Are you fascinated by politics? I am. No, I don’t attend political rallies or listen to talk radio. I watch the news occasionally and sometimes listen to political commentators, but I can’t tell you who my local and state representatives are. In fact, where current politics is concerned, I tend to find bliss in relative ignorance. Yet when it comes to biblical politics, I’m as enthusiastic as any faithful viewer of Bill O’Reilly, Stephen Colbert, Glenn Beck, or Jon Stewart.
Many of the biblical narratives, psalms, epistles, and oracles are set against a particular political backdrop. Miss that political reality, and you end up with a very incomplete understanding of what is going on.
Sometimes the political situation is obvious, such as when the kingdoms of Israel and Judah were faced with the threat of foreign invasion. Sometimes the situation is more subtle, resulting from the competing concerns of rival political factions or the ongoing tension between local and national interests.
It is this last political reality which we have touched on in a few posts already. Once you catch a glimpse of it, you begin to see its presence throughout the Bible. Much of Israel’s history can be characterized as the tug and pull between local communities and their national rulers.
My recent devotion about the sin of Jeroboam discusses how Jeroboam came to be king over the northern tribes of Israel. The northern tribes had been taxed heavily to pay for all of Solomon’s grand building projects, and they were beginning to feel like all their wealth and manpower were being used to make the king in Jerusalem and his own tribe of Judah rich and powerful. When they went to Solomon’s son Rehoboam to ask that he soften his father’s policies, they were really protesting what we would call the “redistribution of wealth” and “taxation without representation.”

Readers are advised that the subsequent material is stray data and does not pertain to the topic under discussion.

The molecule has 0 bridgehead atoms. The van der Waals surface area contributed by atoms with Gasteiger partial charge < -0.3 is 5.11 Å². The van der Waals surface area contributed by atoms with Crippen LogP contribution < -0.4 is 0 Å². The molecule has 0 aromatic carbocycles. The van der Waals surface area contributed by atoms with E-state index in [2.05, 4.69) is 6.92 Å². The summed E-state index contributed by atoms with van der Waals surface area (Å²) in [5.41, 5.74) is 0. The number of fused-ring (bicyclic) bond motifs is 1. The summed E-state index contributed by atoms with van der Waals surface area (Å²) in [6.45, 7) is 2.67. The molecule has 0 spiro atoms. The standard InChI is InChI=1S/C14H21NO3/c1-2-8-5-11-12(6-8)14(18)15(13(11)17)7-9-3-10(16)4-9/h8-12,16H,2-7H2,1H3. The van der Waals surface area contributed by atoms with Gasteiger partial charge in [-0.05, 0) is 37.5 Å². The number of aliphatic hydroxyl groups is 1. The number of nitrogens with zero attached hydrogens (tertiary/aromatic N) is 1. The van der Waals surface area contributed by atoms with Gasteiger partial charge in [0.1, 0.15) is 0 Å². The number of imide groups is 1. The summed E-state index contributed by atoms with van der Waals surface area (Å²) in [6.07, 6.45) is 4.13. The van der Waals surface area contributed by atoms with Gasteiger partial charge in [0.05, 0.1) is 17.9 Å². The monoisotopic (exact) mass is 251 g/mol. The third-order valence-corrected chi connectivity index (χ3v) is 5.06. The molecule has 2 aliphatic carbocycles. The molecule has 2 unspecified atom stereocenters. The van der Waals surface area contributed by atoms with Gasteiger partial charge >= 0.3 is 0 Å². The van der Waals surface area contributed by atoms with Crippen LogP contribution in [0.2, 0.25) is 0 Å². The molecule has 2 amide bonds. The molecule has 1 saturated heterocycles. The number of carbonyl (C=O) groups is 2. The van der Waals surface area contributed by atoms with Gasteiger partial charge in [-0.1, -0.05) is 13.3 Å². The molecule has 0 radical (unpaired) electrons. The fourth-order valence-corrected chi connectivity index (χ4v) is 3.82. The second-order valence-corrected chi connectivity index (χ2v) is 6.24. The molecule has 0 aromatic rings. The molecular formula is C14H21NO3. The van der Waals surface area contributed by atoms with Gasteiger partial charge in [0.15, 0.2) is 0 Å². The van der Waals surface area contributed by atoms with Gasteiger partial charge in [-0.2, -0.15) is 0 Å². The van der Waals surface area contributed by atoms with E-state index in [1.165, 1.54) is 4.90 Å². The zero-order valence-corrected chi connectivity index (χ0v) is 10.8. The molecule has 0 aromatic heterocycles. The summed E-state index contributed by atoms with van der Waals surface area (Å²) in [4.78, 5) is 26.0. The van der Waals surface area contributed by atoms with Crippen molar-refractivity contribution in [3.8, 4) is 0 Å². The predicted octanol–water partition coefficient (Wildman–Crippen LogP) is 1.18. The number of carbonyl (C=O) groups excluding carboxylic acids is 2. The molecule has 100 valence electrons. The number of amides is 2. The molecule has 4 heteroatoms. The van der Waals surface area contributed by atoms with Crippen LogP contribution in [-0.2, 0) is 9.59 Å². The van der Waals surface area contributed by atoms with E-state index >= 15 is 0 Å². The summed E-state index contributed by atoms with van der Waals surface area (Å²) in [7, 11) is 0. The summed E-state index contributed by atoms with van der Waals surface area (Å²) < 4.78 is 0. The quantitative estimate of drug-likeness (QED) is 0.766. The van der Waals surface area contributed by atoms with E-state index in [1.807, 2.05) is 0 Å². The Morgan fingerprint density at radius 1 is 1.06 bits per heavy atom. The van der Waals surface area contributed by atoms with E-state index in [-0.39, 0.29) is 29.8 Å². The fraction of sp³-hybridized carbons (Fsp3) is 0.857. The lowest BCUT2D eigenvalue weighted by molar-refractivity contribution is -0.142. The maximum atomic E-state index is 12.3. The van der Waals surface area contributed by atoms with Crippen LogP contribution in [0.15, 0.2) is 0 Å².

My Dotwatch post about the Temple to Yahweh at Arad discusses how people who took pride in their local sanctuaries must have felt when Hezekiah and Josiah shut those sanctuaries down. Why should they be forced to travel to the Jerusalem temple to celebrate the festivals and offer sacrifices? That would just funnel tourism dollars into Jerusalem, making the central government rich at the expense of local communities.
Much of the current political turmoil in the United States stems from this same tension between local and national interests. When we feel that the federal government is taking money away from our own communities and using it to benefit other communities, or worse, to line the pockets of corrupt politicians, we tend to cry foul. We petition our own representatives to go to Washington and make sure some of that money goes to benefit us. We do the same thing when we feel that Washington is trying to dictate how we should live in our local communities. How can those politicians from other states tell us what to do when they don’t understand our situation? Again we cry foul and demand that our representatives defend our “rights.”
While we have more control over our own destiny than the average ancient Israelite farmer, we can understand the resentment and frustration those farmers felt when their kings were interfering with their personal interests. We can also understand the predicament those kings faced when trying to satisfy the competing interests of diverse tribes and communities. Catching sight of this political reality can help us make connections and better understand the motivations, frustrations, and seemingly inexplicable actions of the people we read about in the Bible.